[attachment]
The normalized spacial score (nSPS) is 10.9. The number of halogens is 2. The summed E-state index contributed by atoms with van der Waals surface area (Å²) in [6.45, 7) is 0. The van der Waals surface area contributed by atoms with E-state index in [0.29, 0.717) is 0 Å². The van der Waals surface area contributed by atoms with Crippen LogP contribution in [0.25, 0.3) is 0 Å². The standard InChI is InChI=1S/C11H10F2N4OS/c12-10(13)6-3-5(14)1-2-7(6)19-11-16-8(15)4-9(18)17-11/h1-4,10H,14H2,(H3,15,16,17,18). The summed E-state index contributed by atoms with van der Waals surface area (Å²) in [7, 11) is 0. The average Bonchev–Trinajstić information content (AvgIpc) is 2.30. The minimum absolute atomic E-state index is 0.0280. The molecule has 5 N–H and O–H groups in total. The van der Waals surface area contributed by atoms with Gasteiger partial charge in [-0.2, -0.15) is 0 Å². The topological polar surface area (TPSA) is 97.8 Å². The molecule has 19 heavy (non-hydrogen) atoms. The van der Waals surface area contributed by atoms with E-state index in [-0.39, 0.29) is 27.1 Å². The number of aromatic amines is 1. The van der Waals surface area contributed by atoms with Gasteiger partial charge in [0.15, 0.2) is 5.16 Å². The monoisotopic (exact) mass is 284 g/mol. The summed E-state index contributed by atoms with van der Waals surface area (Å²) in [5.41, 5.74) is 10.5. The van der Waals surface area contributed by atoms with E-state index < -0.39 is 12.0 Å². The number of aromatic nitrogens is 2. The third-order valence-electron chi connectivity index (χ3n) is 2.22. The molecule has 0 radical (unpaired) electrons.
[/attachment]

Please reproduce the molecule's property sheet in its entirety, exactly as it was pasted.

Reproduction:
The normalized spacial score (nSPS) is 10.9. The number of halogens is 2. The summed E-state index contributed by atoms with van der Waals surface area (Å²) in [6.45, 7) is 0. The van der Waals surface area contributed by atoms with E-state index in [0.29, 0.717) is 0 Å². The van der Waals surface area contributed by atoms with Crippen LogP contribution in [0.25, 0.3) is 0 Å². The standard InChI is InChI=1S/C11H10F2N4OS/c12-10(13)6-3-5(14)1-2-7(6)19-11-16-8(15)4-9(18)17-11/h1-4,10H,14H2,(H3,15,16,17,18). The summed E-state index contributed by atoms with van der Waals surface area (Å²) in [7, 11) is 0. The average Bonchev–Trinajstić information content (AvgIpc) is 2.30. The minimum absolute atomic E-state index is 0.0280. The molecule has 5 N–H and O–H groups in total. The van der Waals surface area contributed by atoms with Gasteiger partial charge in [-0.2, -0.15) is 0 Å². The topological polar surface area (TPSA) is 97.8 Å². The molecule has 19 heavy (non-hydrogen) atoms. The van der Waals surface area contributed by atoms with E-state index in [-0.39, 0.29) is 27.1 Å². The number of aromatic amines is 1. The van der Waals surface area contributed by atoms with Gasteiger partial charge in [0.15, 0.2) is 5.16 Å². The monoisotopic (exact) mass is 284 g/mol. The summed E-state index contributed by atoms with van der Waals surface area (Å²) in [5.41, 5.74) is 10.5. The van der Waals surface area contributed by atoms with E-state index < -0.39 is 12.0 Å². The number of aromatic nitrogens is 2. The third-order valence-electron chi connectivity index (χ3n) is 2.22. The molecule has 0 radical (unpaired) electrons.